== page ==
Fifteen miles north of Boston on Route 1, I found Danvers (later called “kind of a random armpit to wander into” by my friend). In Danvers I chatted for a while with the manager of the local Motel 6, Cindy, who gave me coffee from the back room and let me use their laundry facilities. After thanking her probably a little too sincerely for the much needed caffeine fix, I got Cindy talking about her own overcome caffeine addiction.
She spends most of her day working with learning disabled kids, so to power through when afternoons drag she used to drink a TON of Coke – sometimes even more than a six-pack a day. Despite an otherwise healthy diet, Cindy was diagnosed with diabetes a couple years ago and had to quit the cola cold turkey. She said she lost like 60 pounds in just a few weeks after cutting soda out of her diet. Crazy! A mid-size problem has been her intense fear of needles, since most people with her diagnosis need to receive regular injections of insulin. After a long negotiation, she got her doctor to agree to let her stay on pills as long as she kept a very regimented diet, which so far she’s been able to handle without a problem as long as no one steals her food at work (of course that can sometimes be a pretty big “if”).
With diabetes on the brain, I headed southeast to meet my friend Sarah at the Cheesecake Factory in Peabody for lunch. I got there a little early so I checked out the Northshore Mall off of Route 114 and ended up getting new hiking boots at EMS (Finally! And on sale!) and new sneakers at Journeys (Similar to my old broken ones! And also on sale!).
The Cheesecake Factory was large and crowded, but Sarah and I chatted semi-casually about long-term and short-term future plans. She’s currently teaching at a small private school for children with learning disabilities (maybe the same one where Cindy works? I forgot to ask…), while she works towards her Masters degree. She LOVES her job and lives in a town called Manchester-by-the-Sea, which sounds like it’s out of a romance novel or something. And this summer she’s heading to ECUADOR for five weeks to backpack with her boyfriend!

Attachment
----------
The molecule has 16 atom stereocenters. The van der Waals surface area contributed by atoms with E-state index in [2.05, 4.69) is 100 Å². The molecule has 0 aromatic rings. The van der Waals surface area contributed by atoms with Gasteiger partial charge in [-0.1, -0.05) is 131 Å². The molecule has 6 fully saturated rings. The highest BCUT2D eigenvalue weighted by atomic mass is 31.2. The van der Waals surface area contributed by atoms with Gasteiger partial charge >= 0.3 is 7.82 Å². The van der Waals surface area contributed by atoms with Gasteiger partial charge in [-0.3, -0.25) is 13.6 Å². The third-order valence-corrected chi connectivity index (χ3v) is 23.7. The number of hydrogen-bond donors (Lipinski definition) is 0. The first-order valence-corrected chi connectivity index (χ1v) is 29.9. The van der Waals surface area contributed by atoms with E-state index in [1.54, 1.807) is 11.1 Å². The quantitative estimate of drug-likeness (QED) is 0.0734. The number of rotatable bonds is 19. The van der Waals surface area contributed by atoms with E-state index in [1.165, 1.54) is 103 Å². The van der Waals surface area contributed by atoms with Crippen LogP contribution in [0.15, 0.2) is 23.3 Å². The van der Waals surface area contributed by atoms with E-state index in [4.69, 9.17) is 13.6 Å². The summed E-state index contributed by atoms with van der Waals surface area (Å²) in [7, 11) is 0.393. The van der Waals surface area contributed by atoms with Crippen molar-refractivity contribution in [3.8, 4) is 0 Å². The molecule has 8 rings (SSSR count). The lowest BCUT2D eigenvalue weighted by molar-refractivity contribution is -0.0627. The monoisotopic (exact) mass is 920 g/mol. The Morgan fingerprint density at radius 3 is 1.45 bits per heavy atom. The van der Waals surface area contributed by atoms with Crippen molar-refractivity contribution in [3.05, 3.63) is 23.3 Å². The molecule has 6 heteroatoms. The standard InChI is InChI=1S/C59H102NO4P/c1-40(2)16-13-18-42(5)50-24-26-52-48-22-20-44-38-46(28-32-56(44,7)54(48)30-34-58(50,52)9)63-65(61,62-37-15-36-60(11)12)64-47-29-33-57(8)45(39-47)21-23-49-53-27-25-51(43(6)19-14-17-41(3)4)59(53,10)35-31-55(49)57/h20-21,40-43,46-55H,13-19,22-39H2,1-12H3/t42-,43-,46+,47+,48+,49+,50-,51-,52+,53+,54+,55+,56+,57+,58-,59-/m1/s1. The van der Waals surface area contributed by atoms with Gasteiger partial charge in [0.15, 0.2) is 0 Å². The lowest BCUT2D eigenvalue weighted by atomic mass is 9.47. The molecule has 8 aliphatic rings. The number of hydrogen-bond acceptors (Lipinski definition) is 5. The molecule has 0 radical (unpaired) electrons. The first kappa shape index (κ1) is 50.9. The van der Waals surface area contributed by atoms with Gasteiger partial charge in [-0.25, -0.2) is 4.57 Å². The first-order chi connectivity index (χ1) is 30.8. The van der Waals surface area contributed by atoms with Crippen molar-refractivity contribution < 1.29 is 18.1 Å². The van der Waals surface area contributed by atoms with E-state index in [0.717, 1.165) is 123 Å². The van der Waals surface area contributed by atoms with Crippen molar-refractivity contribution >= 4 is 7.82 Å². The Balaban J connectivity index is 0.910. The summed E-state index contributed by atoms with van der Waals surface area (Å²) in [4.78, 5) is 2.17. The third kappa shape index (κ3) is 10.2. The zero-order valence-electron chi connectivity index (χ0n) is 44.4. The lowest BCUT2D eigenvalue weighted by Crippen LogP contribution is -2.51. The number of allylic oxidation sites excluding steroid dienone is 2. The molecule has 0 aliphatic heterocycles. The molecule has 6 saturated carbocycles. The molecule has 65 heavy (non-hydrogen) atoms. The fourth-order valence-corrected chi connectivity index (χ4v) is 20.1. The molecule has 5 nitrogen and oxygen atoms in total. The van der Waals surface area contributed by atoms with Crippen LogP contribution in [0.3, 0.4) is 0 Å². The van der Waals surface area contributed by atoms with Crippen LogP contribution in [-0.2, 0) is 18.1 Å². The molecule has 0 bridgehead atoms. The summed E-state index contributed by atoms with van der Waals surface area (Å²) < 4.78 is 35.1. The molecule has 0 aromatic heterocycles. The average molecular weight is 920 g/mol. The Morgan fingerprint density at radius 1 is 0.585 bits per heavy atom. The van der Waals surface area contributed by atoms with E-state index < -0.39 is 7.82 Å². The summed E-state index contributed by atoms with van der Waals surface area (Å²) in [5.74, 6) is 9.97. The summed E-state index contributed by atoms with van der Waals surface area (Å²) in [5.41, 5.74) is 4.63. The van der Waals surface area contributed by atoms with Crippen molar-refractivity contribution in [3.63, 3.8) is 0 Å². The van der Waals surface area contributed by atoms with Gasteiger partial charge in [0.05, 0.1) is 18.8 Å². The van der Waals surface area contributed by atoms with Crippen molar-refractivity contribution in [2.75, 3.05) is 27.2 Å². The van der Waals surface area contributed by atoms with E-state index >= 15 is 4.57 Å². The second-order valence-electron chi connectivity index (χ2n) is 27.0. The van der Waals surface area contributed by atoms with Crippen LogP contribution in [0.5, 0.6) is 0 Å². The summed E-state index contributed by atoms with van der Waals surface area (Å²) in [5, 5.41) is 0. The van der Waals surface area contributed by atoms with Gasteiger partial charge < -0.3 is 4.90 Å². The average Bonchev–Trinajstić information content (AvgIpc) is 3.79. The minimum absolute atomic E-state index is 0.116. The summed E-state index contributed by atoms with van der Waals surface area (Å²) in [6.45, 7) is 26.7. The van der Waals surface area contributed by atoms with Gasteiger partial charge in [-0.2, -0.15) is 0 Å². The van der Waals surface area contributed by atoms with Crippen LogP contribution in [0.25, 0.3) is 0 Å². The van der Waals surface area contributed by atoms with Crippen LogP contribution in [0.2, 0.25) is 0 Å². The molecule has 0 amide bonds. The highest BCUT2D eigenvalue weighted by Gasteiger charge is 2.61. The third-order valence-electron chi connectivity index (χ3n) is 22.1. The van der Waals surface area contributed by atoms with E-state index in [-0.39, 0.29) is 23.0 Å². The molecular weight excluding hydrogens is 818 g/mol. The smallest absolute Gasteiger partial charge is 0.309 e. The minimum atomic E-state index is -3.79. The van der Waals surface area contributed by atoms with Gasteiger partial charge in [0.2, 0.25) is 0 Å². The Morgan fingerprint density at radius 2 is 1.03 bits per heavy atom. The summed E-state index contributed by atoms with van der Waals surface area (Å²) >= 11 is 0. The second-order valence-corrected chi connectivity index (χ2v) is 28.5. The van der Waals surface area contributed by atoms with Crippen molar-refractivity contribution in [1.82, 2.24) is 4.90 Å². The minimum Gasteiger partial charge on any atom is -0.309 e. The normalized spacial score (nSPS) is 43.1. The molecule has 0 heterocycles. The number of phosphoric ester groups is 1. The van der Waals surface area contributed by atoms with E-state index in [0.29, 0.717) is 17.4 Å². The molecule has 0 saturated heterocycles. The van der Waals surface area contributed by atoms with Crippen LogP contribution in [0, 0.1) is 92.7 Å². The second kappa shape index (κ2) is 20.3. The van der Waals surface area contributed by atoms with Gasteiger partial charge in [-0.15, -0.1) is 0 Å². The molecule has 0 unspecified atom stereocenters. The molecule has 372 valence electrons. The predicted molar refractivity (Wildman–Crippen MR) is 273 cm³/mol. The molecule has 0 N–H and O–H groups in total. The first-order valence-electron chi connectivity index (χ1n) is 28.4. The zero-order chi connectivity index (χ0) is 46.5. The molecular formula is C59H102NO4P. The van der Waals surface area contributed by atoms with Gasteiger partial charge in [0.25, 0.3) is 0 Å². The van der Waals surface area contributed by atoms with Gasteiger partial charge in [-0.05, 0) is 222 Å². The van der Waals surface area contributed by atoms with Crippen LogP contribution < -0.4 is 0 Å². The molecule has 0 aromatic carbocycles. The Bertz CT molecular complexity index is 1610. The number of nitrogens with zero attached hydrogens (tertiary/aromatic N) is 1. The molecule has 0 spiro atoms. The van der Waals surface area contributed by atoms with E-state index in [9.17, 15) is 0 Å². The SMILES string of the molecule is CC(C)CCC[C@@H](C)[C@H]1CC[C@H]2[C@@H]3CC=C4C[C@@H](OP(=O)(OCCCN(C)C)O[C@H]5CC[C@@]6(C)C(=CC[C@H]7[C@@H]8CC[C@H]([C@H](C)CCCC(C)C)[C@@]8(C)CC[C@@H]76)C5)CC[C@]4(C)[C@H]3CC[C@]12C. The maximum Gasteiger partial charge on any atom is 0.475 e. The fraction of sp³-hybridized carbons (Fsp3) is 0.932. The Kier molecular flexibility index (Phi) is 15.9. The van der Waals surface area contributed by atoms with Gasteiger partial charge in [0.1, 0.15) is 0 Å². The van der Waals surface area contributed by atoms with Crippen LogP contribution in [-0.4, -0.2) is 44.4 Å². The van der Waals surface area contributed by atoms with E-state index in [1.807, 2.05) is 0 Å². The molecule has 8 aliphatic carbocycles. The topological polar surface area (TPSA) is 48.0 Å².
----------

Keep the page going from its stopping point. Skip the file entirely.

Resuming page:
She’s almost done with school, and as things really start to come together for her she’s begun to have some anxiety. Which I think is kind of interesting! I know a couple other people who are having the wait-the-next-5-to-10-years-of-my-life-are-beginning-to-reveal-themselves-to-me panic. Or maybe panic’s the wrong word? The people my age that I know seem to fall into one of the following categories:
- Very definite plans for the future, staying on track, probably in professional school.
- Very definite desires for the future, not sure exactly how to achieve them, so trying all kinds of paths.
- Had absolutely no plans coming out of college, now a few years later they find things starting to fall into place in the form of a real, actual adult life. But are they ready to commit to making grown up decisions?? This is the question.
- Still have absolutely no plans, could be employed, could be unemployed, kind of nervous and floundering. (Idea: move to the opposite coast? Ok!)
So there’s anxiety all around if you think about it. Which kind do you have?!
I left Sarah and wandered deeper into Cape Ann. I got off at a random exit to check something on my car and ran into these kids sitting on a wall trying to get cars to honk at them:
What a fun mom right?? I decided to check out the the town that birthed this scene, so I wandered around turning down little side roads and taking them wherever they led me.
Almost all the houses had little magnolia trees in their front yards, it was so cool, if a little confounding. I soon realized though that I was in the TOWN of Magnolia! So it’s maybe a town mandate or something to have many Magnolia trees?
The best part of Magnolia by FAR is Magnolia Harbor, it was this tiny little man-made harbor tucked into the town. I found a place to park and went to sit on a rock near the beach. There were couples walking their dogs, older women exercising and chatting, and as I was sitting there a father pulled up with his 10 year old daughter for a picnic!
Across the harbor was this totally haunted house built right on the rocks, with waves crashing up against it and all these crazy spires and chimneys and attic spaces. Creepness.
I rested in Magnolia for a little while longer before winding my way around the rest of the cape and finally passing through Essex on my way up to Portsmouth, NH for the night. I’m lucky it was pretty late already because I passed this antiques shop called The White Elephant that I DEFINITELY would have had to stop in if it were still open. Check out this front porch! Did anyone else only learn the meaning of “white elephant” when they read that Hemingway short story “Hills Like White Elephants“?